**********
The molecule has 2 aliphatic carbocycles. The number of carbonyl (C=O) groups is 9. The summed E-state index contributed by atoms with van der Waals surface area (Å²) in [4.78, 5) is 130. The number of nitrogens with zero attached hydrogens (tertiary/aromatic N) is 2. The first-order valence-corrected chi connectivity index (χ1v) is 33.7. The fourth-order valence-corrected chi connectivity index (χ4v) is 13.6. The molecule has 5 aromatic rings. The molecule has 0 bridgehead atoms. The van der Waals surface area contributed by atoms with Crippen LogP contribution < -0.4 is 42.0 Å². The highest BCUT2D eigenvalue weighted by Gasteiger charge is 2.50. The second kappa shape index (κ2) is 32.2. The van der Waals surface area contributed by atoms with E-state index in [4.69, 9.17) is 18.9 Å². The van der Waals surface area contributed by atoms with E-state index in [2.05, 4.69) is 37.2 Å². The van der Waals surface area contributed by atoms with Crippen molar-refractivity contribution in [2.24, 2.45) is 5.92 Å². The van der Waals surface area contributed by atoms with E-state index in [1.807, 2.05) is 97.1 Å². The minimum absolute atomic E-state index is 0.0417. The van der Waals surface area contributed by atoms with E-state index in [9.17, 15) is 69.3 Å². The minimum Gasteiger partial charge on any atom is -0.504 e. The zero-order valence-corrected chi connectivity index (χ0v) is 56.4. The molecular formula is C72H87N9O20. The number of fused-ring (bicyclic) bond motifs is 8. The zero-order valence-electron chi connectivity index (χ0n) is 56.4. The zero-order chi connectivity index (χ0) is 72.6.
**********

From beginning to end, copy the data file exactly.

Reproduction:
The molecule has 2 aliphatic carbocycles. The number of carbonyl (C=O) groups is 9. The summed E-state index contributed by atoms with van der Waals surface area (Å²) in [4.78, 5) is 130. The number of nitrogens with zero attached hydrogens (tertiary/aromatic N) is 2. The first-order valence-corrected chi connectivity index (χ1v) is 33.7. The fourth-order valence-corrected chi connectivity index (χ4v) is 13.6. The molecule has 5 aromatic rings. The molecule has 0 bridgehead atoms. The van der Waals surface area contributed by atoms with Crippen LogP contribution < -0.4 is 42.0 Å². The highest BCUT2D eigenvalue weighted by Gasteiger charge is 2.50. The second kappa shape index (κ2) is 32.2. The van der Waals surface area contributed by atoms with E-state index in [4.69, 9.17) is 18.9 Å². The van der Waals surface area contributed by atoms with E-state index in [2.05, 4.69) is 37.2 Å². The van der Waals surface area contributed by atoms with Crippen molar-refractivity contribution in [2.24, 2.45) is 5.92 Å². The van der Waals surface area contributed by atoms with E-state index in [1.807, 2.05) is 97.1 Å². The minimum absolute atomic E-state index is 0.0417. The van der Waals surface area contributed by atoms with E-state index in [9.17, 15) is 69.3 Å². The minimum Gasteiger partial charge on any atom is -0.504 e. The zero-order valence-corrected chi connectivity index (χ0v) is 56.4. The molecular formula is C72H87N9O20. The number of fused-ring (bicyclic) bond motifs is 8. The zero-order valence-electron chi connectivity index (χ0n) is 56.4. The zero-order chi connectivity index (χ0) is 72.6.